The Mountain Times

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News briefs from the Rutland Region (3)

Recreation audit out to bid
The alderman board voted to accept bids on a four-year forensic audit of the city's recreation and parks department. Proponents believe an external audit is the best way to restore public confidence.
Former recreation superintendent EJay Bishop admitted he spent about $47,000 for architectural services without the board's approval. Although Bishop over-stepped his authority, he was trying to achieve what he felt was the city's long-term good, his supporters say.
Examining bids will set a figure for the audit, but what entity will provide the funds is another question. Mayor Louras has already nixed use of the city contingency fund.
As it is, an audit may yield too little information to be worth the expense, let alone the public uproar. Neither a standard nor a forensic audit was likely to catch the monetary glitch. City financial procedures did. The city's internal auditor caught the expenditures as part of a year-end accounting procedure, studying all companies receiving more than $5,000 to see what they supplied.

Pathway planned
The aldermen are considering improvements to Baxter St. Alley, a pathway connecting Baxter St. to West St. also known as Burns' Alley. The Vermont Farmers Food Center has already designed a plan for the project, complete with lighting, and an estimate somewhat higher than $64,000. Community donors have offered to pitch in some in-kind, monetary and volunteer contributions, paring project cost by about $11,000.
VFCC president Greg Cox views the project as beneficial on multiple fronts, reducing drug use and crime, and providing a connection between the city's northwest neighborhood and downtown. Vermont Railway holds title to the path's right of way.

Preserving the rail car
Also on Greg Cox's plate is building an enclosure for the century-old passenger rail car scheduled to be given to the city by Vermont Railway in October. Funding for that project has yet to be raised. Railroad representatives have visited the site and final approval is pending. Then the rails that will hold the car will be connected and West Street will close temporarily while a pair of industrial cranes move the car to its new location.
The Rutland Region Chamber of Commerce has raised $10,000 to help finance the project; use of the cranes will soak up $8,000. Once in place, the car will become part of the Chamber's marketing plan for Rutland.

Planning for Halloween!
You might not feel the chill in the air yet, but fall is on its way. The Rutland Rec. Department is already accepting applications for this year's Halloween parade set for Oct. 26.

A campaign for new welcome signage
As a member of the Creative Economic group - not as executive director of the Downtown Rutland Partnership - Mike Coppinger is soliciting donations for new signage at city limits welcoming visitors to Rutland. He's trying to collect $7,300 to put fresh signs at the city's four main entrances: north and south on Route 7, east and west on Route 4. His vision is for one sign to display the city's branding image and collect tags for community groups such as Rotary, Kiwanis, and other messages like 'Click It or Tick It." Combining these welcoming messages would improve the impression visitors receive, he says.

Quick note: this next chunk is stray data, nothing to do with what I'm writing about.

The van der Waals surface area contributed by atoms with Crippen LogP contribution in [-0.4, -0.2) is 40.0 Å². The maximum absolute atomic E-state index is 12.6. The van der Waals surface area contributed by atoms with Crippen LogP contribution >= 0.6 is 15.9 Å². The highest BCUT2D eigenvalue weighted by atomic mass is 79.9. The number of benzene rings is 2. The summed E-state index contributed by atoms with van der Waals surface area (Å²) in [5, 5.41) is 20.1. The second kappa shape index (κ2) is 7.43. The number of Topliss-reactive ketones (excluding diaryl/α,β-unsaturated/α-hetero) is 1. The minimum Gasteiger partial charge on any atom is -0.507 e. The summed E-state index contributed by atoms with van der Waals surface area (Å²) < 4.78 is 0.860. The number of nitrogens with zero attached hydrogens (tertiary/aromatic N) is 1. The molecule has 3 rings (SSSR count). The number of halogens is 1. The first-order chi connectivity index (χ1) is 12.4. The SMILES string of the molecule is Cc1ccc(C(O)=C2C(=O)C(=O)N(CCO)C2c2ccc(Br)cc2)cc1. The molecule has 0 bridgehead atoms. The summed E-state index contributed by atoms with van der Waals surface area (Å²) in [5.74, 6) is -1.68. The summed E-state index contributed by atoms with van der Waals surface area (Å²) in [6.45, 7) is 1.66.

The Department of Public Works has pledged $300 in support for Coppinger's campaign, while police and firefighters unions have expressed an interest in helping with the expense. Because the signs would be outside the downtown area, DRP is not planning to be involved. It has already put up a number of signs in and at entrances to downtown, including new banners on West Street. If private groups raise half the money, Coppinger has said he might ask the Board of Aldermen for the other half.
An option for sharing water and sewer?
An engineering study recently explored the feasibility of Center Rutland's connecting with West Rutland's water and sewer system. Rutland Economic Development Corp. Executive Director Jamie Stewart told the West Rutland select board that the municipality could draw 75 percent of the $1.7 million project from federal funds; the remainder could come from new user revenue without affect to West Rutland's current rate structure.
Engineer Mark Youngstrom had volunteered to write the report, saying he already possessed "99 percent" of the information needed because he had performed so much relevant work in the communities. The redevelopment of Center Rutland has long been hampered by its lack of municipal water and sewer.

Hazardous waste receives grant
The Vermont Agency of Natural Resources recently awarded $29,452 to the Rutland County Solid Waste District to help RCSWD with its hazardous waste pick-up and disposal programs. The funds aid the district to continue collecting hazardous waste from town transfer stations across the county as well as work with other programs that divert solid/hazardous waste from landfills and waste streams. A small part of the award also goes for outreach and education on the new law concerning organics.

Lani's weekly calendar picks
Friday, Aug. 30 - The Vermont State Fair opens providing a look at contemporary agriculture, 4-H projects, rides, concerts, displays, and lots of fun. Personal favorites include laughing with Rosaire's Racing Pigs, reveling in the young folks' livestock shows and horsemanship, seeing the fun and creativity of the 4-H animal costume class, wandering through the livestock barns, listening to music from the Sugarhouse Stage, eating freshly churned butter and midway food, and more. Continues through Sept. 8.
Sunday, Sept. 1 - The New Christy Minstrels and guest Barry McGuire bring music of the '60s to the Paramount stage. 3 p.m. 775-0903.